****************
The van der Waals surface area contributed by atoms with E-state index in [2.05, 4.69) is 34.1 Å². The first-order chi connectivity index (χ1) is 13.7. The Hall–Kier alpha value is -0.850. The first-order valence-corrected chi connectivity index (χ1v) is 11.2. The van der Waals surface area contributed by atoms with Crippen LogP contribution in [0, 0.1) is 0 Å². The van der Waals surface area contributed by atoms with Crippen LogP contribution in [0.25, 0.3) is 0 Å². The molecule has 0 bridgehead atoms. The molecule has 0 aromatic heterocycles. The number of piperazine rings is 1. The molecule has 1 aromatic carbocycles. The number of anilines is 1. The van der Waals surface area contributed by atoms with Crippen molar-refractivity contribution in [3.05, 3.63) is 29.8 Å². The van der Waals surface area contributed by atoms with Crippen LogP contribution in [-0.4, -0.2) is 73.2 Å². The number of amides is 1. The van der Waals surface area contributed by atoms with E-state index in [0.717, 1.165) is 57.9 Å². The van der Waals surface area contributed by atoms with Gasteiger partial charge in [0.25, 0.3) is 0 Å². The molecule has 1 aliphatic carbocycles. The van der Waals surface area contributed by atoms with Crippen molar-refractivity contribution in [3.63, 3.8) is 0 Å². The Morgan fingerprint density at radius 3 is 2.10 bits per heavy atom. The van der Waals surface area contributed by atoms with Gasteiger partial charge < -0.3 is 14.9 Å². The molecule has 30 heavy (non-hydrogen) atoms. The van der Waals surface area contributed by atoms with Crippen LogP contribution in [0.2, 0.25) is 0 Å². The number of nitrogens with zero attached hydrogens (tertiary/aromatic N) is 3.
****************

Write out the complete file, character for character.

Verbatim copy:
The van der Waals surface area contributed by atoms with E-state index in [2.05, 4.69) is 34.1 Å². The first-order chi connectivity index (χ1) is 13.7. The Hall–Kier alpha value is -0.850. The first-order valence-corrected chi connectivity index (χ1v) is 11.2. The van der Waals surface area contributed by atoms with Crippen LogP contribution in [0, 0.1) is 0 Å². The van der Waals surface area contributed by atoms with Crippen LogP contribution in [0.25, 0.3) is 0 Å². The molecule has 0 bridgehead atoms. The molecule has 0 aromatic heterocycles. The number of piperazine rings is 1. The molecule has 1 aromatic carbocycles. The number of anilines is 1. The van der Waals surface area contributed by atoms with Crippen molar-refractivity contribution in [3.05, 3.63) is 29.8 Å². The van der Waals surface area contributed by atoms with Crippen LogP contribution in [-0.4, -0.2) is 73.2 Å². The number of amides is 1. The van der Waals surface area contributed by atoms with E-state index in [0.717, 1.165) is 57.9 Å². The van der Waals surface area contributed by atoms with Gasteiger partial charge in [0.25, 0.3) is 0 Å². The molecule has 1 aliphatic carbocycles. The van der Waals surface area contributed by atoms with Crippen molar-refractivity contribution in [3.63, 3.8) is 0 Å². The Morgan fingerprint density at radius 3 is 2.10 bits per heavy atom. The van der Waals surface area contributed by atoms with Gasteiger partial charge < -0.3 is 14.9 Å². The molecule has 30 heavy (non-hydrogen) atoms. The van der Waals surface area contributed by atoms with Crippen LogP contribution in [0.2, 0.25) is 0 Å². The number of nitrogens with zero attached hydrogens (tertiary/aromatic N) is 3.